Growth stocks are companies that one expects will outperform the market. When I started investing, I was far too preoccupied with growth stocks, and with trying to pick future winners in biotech and other fields. But nowadays, growth stocks represent a small part of my portfolio. Instead, I generally prefer investing in more stable value and dividend stocks.
But today I am looking a growth stocks. Specifically, ones that I think that will benefit from a range of global trends.
Perhaps it’s not as exciting as biotechs and EVs, but I see Hargreaves Lansdown (LSE:HL) being a big winner as investors increasingly take control of their own investments. According to Lloyds, around one in 10 Britons started investing during the pandemic.
This meant that 2020/21 was a bumper year for the Bristol-based financial services firm, which is essentially a supermarket platform for stocks and funds. In its most recent report, Hargreaves highlighted that it was continuing to grow its client base, which now numbers more than 1.7m.
There might be a short-term slowdown as the cost-of-living crisis bites, but I see the long-term trends as being very positive for Hargreaves. It also pays a healthy 4% dividend right now, which is not what I’d expect from a conventional growth stock.
Sociedad Química y Minera de Chile
Sociedad Química y Minera de Chile (NYSE:SQM) is one of the world’s biggest lithium mining stocks. It has been going from strength to strength over the past 18 months, but particularly this year as lithium prices spiked.
The Chile-based company has a 25% share of the global lithium market with 20+ years of reserves. It’s also fairly low cost in comparison to peers. SQM is looking to increase lithium carbonate equivalent capacity by 30% annually until 2025. This should cement its place as a global leader.
Lithium is widely used in the production of batteries used in EVs and other technologies. It’s clearly much in demand as we move away from fossil fuels.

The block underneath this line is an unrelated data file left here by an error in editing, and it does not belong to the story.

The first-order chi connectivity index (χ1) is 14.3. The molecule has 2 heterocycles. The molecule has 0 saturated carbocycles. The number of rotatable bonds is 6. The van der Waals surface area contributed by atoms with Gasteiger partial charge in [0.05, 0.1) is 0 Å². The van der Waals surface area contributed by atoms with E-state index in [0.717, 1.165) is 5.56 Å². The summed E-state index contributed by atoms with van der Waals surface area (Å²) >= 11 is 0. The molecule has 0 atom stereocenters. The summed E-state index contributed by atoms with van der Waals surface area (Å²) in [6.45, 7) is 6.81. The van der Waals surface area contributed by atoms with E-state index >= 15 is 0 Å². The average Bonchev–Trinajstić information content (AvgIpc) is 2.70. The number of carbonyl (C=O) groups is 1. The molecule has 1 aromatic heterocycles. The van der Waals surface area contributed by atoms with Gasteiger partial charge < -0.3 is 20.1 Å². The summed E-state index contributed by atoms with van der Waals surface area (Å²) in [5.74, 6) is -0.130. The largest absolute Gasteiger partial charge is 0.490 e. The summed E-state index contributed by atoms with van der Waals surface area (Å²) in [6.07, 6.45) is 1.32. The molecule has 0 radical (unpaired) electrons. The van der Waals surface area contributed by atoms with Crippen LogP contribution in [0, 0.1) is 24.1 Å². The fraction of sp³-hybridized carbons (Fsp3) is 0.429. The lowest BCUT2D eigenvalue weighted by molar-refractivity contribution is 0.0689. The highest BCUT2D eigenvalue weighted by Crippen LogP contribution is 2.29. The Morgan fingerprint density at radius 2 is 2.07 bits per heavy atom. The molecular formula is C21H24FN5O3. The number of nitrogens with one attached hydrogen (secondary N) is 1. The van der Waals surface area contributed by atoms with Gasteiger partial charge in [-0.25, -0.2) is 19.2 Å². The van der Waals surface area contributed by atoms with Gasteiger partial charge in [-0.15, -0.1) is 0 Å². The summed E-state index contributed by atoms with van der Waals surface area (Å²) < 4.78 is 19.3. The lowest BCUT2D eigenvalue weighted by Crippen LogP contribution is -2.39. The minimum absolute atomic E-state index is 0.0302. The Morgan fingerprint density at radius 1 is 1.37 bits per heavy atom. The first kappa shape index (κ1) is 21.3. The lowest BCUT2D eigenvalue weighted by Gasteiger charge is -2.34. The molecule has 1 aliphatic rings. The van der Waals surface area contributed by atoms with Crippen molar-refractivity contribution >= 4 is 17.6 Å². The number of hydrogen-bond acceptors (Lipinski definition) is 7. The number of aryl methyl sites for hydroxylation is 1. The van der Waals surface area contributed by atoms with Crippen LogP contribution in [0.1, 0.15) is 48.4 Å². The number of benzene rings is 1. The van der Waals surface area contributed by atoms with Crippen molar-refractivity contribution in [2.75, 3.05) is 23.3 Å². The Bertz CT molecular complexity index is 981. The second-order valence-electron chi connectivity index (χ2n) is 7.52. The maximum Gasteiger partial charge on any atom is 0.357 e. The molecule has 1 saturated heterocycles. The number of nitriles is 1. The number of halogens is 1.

But I’m not buying just yet. This year, lithium prices have gone from $10,000 per tonne to nearly $68,000 today, but it’s predicted to fall to $16,000 next year amid recession fears. So, while I’m bullish on the long-term prospects, I think there’ll be better opportunities to buy in the coming months.
Ceres Power (LSE:CWR) is a world leader in fuel cells and hydrogen power. And 2022 could be a big year for Ceres. It has lucrative partnerships with Bosch and Doosan Fuel Cell, with the latter looking to soft-launch its first product this year.
Ceres is debt-free, and has £245m in cash. It’s got a cash runway of about 7.6 years, having only burned £32m over the past 12 months. It also doesn’t manufacture its own products, which removes some of the need for huge sums of capital expense.
There’s clearly no guarantee that Ceres’s tech will be the next big winner, but I’m confident it will be part of the future of energy generation and transport. With the share price down 32% over the past 12 months, I’d buy now.
The post 3 growth stocks I’d buy to capitalise on long-term trends! appeared first on The Motley Fool UK.
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James Fox owns shares in Hargreaves Lansdown and Lloyds. The Motley Fool UK has recommended Hargreaves Lansdown and Lloyds Banking Group. Views expressed on the companies mentioned in this article are those of the writer and therefore may differ from the official recommendations we make in our subscription services such as Share Advisor, Hidden Winners and Pro. Here at The Motley Fool we believe that considering a diverse range of insights makes us better investors.